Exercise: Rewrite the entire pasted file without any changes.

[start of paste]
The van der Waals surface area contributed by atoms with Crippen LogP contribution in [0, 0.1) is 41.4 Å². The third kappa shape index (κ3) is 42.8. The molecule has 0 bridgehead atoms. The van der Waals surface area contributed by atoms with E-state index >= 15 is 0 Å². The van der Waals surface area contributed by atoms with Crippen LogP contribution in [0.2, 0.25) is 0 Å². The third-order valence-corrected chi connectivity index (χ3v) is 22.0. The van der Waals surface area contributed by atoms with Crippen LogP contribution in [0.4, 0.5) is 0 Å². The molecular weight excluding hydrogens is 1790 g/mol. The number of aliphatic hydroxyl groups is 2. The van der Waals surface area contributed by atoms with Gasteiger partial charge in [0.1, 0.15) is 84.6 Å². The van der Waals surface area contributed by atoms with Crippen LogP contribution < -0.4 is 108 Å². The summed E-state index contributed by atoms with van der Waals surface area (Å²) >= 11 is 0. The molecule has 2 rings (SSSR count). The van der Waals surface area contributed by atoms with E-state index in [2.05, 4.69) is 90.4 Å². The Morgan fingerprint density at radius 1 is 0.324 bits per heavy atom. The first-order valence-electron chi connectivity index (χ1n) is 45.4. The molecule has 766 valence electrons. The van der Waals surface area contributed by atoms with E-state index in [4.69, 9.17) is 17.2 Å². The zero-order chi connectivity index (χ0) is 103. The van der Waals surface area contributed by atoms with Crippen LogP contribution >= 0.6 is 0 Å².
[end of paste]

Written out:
The van der Waals surface area contributed by atoms with Crippen LogP contribution in [0, 0.1) is 41.4 Å². The third kappa shape index (κ3) is 42.8. The molecule has 0 bridgehead atoms. The van der Waals surface area contributed by atoms with E-state index >= 15 is 0 Å². The van der Waals surface area contributed by atoms with Crippen LogP contribution in [0.2, 0.25) is 0 Å². The third-order valence-corrected chi connectivity index (χ3v) is 22.0. The van der Waals surface area contributed by atoms with Crippen LogP contribution in [0.4, 0.5) is 0 Å². The molecular weight excluding hydrogens is 1790 g/mol. The number of aliphatic hydroxyl groups is 2. The van der Waals surface area contributed by atoms with Gasteiger partial charge in [0.1, 0.15) is 84.6 Å². The van der Waals surface area contributed by atoms with Crippen LogP contribution < -0.4 is 108 Å². The summed E-state index contributed by atoms with van der Waals surface area (Å²) >= 11 is 0. The molecule has 2 rings (SSSR count). The van der Waals surface area contributed by atoms with E-state index in [2.05, 4.69) is 90.4 Å². The Morgan fingerprint density at radius 1 is 0.324 bits per heavy atom. The first-order valence-electron chi connectivity index (χ1n) is 45.4. The molecule has 766 valence electrons. The van der Waals surface area contributed by atoms with E-state index in [4.69, 9.17) is 17.2 Å². The zero-order chi connectivity index (χ0) is 103. The van der Waals surface area contributed by atoms with Crippen LogP contribution >= 0.6 is 0 Å².